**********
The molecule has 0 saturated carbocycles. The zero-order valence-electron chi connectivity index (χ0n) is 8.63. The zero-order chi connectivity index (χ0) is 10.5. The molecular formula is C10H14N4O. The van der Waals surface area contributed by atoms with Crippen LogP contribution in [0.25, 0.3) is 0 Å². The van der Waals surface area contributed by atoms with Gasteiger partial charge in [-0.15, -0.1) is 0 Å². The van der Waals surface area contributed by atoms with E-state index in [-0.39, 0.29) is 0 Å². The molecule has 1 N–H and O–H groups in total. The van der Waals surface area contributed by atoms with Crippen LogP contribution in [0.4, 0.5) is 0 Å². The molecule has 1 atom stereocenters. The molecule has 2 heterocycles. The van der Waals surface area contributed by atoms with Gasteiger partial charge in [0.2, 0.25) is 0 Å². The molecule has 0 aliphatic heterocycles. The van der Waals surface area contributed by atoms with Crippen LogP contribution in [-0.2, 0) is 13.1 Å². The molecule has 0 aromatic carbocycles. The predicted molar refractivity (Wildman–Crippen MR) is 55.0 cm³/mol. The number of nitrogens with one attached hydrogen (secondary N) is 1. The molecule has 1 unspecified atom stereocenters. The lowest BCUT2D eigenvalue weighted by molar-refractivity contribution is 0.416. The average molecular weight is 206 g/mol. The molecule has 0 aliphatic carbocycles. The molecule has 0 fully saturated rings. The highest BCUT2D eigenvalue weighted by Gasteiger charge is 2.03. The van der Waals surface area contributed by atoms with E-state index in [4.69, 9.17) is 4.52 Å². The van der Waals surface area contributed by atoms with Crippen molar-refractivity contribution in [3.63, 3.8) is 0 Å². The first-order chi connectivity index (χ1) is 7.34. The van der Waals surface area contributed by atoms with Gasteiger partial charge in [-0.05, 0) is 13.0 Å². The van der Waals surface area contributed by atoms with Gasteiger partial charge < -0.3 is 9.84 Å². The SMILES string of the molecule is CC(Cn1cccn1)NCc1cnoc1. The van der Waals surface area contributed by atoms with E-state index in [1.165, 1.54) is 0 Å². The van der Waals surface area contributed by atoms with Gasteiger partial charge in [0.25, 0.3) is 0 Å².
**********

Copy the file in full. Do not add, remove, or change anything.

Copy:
The molecule has 0 saturated carbocycles. The zero-order valence-electron chi connectivity index (χ0n) is 8.63. The zero-order chi connectivity index (χ0) is 10.5. The molecular formula is C10H14N4O. The van der Waals surface area contributed by atoms with Crippen LogP contribution in [0.25, 0.3) is 0 Å². The van der Waals surface area contributed by atoms with Gasteiger partial charge in [-0.15, -0.1) is 0 Å². The van der Waals surface area contributed by atoms with E-state index in [-0.39, 0.29) is 0 Å². The molecule has 1 N–H and O–H groups in total. The van der Waals surface area contributed by atoms with Crippen LogP contribution in [0.4, 0.5) is 0 Å². The molecule has 1 atom stereocenters. The molecule has 2 heterocycles. The van der Waals surface area contributed by atoms with Gasteiger partial charge in [0.2, 0.25) is 0 Å². The molecule has 0 aliphatic heterocycles. The van der Waals surface area contributed by atoms with Crippen LogP contribution in [-0.2, 0) is 13.1 Å². The molecule has 0 aromatic carbocycles. The predicted molar refractivity (Wildman–Crippen MR) is 55.0 cm³/mol. The number of nitrogens with one attached hydrogen (secondary N) is 1. The molecule has 1 unspecified atom stereocenters. The lowest BCUT2D eigenvalue weighted by molar-refractivity contribution is 0.416. The average molecular weight is 206 g/mol. The molecule has 0 aliphatic carbocycles. The molecule has 0 fully saturated rings. The highest BCUT2D eigenvalue weighted by Gasteiger charge is 2.03. The van der Waals surface area contributed by atoms with E-state index in [4.69, 9.17) is 4.52 Å². The van der Waals surface area contributed by atoms with Crippen molar-refractivity contribution in [3.63, 3.8) is 0 Å². The first-order chi connectivity index (χ1) is 7.34. The van der Waals surface area contributed by atoms with Gasteiger partial charge in [-0.05, 0) is 13.0 Å². The van der Waals surface area contributed by atoms with Gasteiger partial charge < -0.3 is 9.84 Å². The SMILES string of the molecule is CC(Cn1cccn1)NCc1cnoc1. The van der Waals surface area contributed by atoms with E-state index in [1.165, 1.54) is 0 Å². The van der Waals surface area contributed by atoms with Gasteiger partial charge in [0.25, 0.3) is 0 Å².